SIGNIFICANCE OF EMBRYOLOGY

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1 This lecture will discuss the following topics : Definition of Embryology Significance of Embryology Old and New Frontiers Introduction to Molecular Regulation and Signaling Descriptive terms in Embryology Mitosis & Meiosis (quick review) Definition of Embryology Literally, embryology means the study of embryos; however, the term generally refers to prenatal development of embryos and fetuses. Developmental anatomy is the field of embryology concerned with the changes that cells, tissues, organs, and the body as a whole undergo from a germ cell of each parent to the resulting adult. Prenatal development is more rapid than postnatal development and results in more striking changes. SIGNIFICANCE OF EMBRYOLOGY Bridges the gap between prenatal development and obstetrics, perinatal medicine, pediatrics, and clinical anatomy. Develops knowledge concerning the beginnings of human life and the changes occurring during prenatal development. Is of practical value in helping to understand the causes of variations in human structure. Illuminates gross anatomy and explains how normal and abnormal relations develop. HISTORY OF EMBRYOLOGY Scientific approaches to study embryology have progressed over hundreds of years. Anatomical approaches Experimental embryology Grafting experiments Molecular approaches Anatomical approaches dominated early investigations Observations became more sophisticated with advances in optical equipment and dissection techniques. Comparative and evolutionary studies comparisons among species to understand the progression of developmental phenomena. investigated offspring with birth defects, and these were compared to organisms with normal developmental patterns. Experimental embryology trace cells during development to determine their cell lineages o Observations o vital dyes o Radioactive labels and autoradiographic techniques o Genetic markers Grafting experiments 1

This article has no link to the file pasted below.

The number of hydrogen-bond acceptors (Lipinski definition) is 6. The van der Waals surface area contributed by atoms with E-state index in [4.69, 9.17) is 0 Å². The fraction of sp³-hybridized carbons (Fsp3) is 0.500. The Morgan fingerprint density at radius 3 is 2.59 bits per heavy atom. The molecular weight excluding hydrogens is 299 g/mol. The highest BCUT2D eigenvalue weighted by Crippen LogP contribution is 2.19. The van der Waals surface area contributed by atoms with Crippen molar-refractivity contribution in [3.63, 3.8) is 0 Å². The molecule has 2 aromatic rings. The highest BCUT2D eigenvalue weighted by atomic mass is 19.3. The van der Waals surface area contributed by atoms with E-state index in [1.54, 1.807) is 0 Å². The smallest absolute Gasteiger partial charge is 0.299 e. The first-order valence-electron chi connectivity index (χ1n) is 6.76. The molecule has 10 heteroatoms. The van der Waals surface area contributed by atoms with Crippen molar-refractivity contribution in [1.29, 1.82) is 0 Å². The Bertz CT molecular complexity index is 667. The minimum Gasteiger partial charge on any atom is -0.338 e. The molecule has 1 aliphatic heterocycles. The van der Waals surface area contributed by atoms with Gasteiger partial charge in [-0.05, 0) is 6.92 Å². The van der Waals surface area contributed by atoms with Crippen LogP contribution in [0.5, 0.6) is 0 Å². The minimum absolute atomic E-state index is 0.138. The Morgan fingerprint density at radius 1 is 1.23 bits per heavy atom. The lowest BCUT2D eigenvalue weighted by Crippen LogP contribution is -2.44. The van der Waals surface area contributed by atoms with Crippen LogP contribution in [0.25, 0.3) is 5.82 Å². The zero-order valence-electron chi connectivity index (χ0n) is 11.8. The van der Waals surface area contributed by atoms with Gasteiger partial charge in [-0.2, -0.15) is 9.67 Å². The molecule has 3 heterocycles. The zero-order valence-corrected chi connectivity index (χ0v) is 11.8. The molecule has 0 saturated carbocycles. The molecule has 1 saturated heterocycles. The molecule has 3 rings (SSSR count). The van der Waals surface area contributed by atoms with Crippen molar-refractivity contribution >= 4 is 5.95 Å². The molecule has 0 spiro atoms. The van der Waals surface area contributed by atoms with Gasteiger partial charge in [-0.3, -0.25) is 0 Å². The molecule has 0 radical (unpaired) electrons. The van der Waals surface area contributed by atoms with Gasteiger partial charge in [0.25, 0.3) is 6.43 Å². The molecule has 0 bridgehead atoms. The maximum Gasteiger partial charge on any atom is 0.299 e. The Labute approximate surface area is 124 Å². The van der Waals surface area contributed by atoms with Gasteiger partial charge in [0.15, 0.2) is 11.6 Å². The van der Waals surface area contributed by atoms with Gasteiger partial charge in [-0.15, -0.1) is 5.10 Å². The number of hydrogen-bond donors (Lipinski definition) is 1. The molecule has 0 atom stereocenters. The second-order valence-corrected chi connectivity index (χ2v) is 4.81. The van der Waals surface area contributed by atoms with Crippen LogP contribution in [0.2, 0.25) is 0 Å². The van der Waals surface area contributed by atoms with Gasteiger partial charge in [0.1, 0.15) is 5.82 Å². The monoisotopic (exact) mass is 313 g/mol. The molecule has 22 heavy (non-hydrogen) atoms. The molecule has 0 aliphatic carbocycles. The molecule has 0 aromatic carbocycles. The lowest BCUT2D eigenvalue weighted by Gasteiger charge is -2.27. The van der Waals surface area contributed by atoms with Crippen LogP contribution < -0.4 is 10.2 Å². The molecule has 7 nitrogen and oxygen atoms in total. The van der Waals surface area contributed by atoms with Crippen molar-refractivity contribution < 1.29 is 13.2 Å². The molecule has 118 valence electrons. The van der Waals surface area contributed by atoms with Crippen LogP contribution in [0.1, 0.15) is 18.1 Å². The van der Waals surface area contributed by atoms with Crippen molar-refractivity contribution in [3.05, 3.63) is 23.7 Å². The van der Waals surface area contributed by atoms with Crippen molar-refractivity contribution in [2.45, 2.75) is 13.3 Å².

2 provided the first insights into signaling between tissues e.g. grafting the primitive node from its normal position on the body axis to another and showing that this structure could induce a second body axis. Molecular approaches Numerous means of identifying cells using o reporter genes, o fluorescent probes, and o o other marking techniques have improved our ability to map cell fates. other techniques were used to alter gene expression, such as knockout, knockin, and antisense technologies has created new ways to produce abnormal development and allowed the study of a single gene's function in specific tissues. Molecular biology Molecular biology has opened the doors to new ways to study embryology and to enhance our understanding of normal and abnormal development. Each nucleosome consists of an octamer of histone proteins and approximately 140 base pairs of DNA. Nucleosomes are joined into clusters by linker DNA and other histone proteins. Chromatin Heterochromatin: In inactive state, chromatin appears as beads of nucleosomes on a string of DNA. Nucleosomes keep the DNA tightly coiled, such that it cannot be transcribed. Euchromatin: It is the uncoiled state. DNA must be uncoiled from the beads for transcription to occur Induction and Organ Formation Organs are formed by interactions between cells and tissues. Most often, one group of cells or tissues causes another set of cells or tissues to change their fate, a process called Induction. In each such interaction, one cell type or tissue is the inducer that produces a signal, and one is the responder to that signal Competence: IS the capacity to respond to such a signal. It requires activation of the responding tissue by a competence factor Induction- Epithelial mesenchymal interactions Epithelial cells are joined together in tubes or sheets, whereas mesenchymal cells are fibroblastic in appearance and dispersed in extracellular matrices Although an initial signal by the inducer to the responder initiates the inductive event, cross talk between the two tissues or cell types is essential for differentiation to continue (arrows in this figure ). Examples of epithelial -mesenchymal interactions include the following: gut endoderm and surrounding mesenchyme to produce gut-derived organs, including the liver and pancreas; limb mesenchyme with overlying ectoderm (epithelium) to produce limb outgrowth and differentiation; and endoderm of the ureteric bud and mesenchyme from the metanephric blastema to produce nephrons in the kidney. 2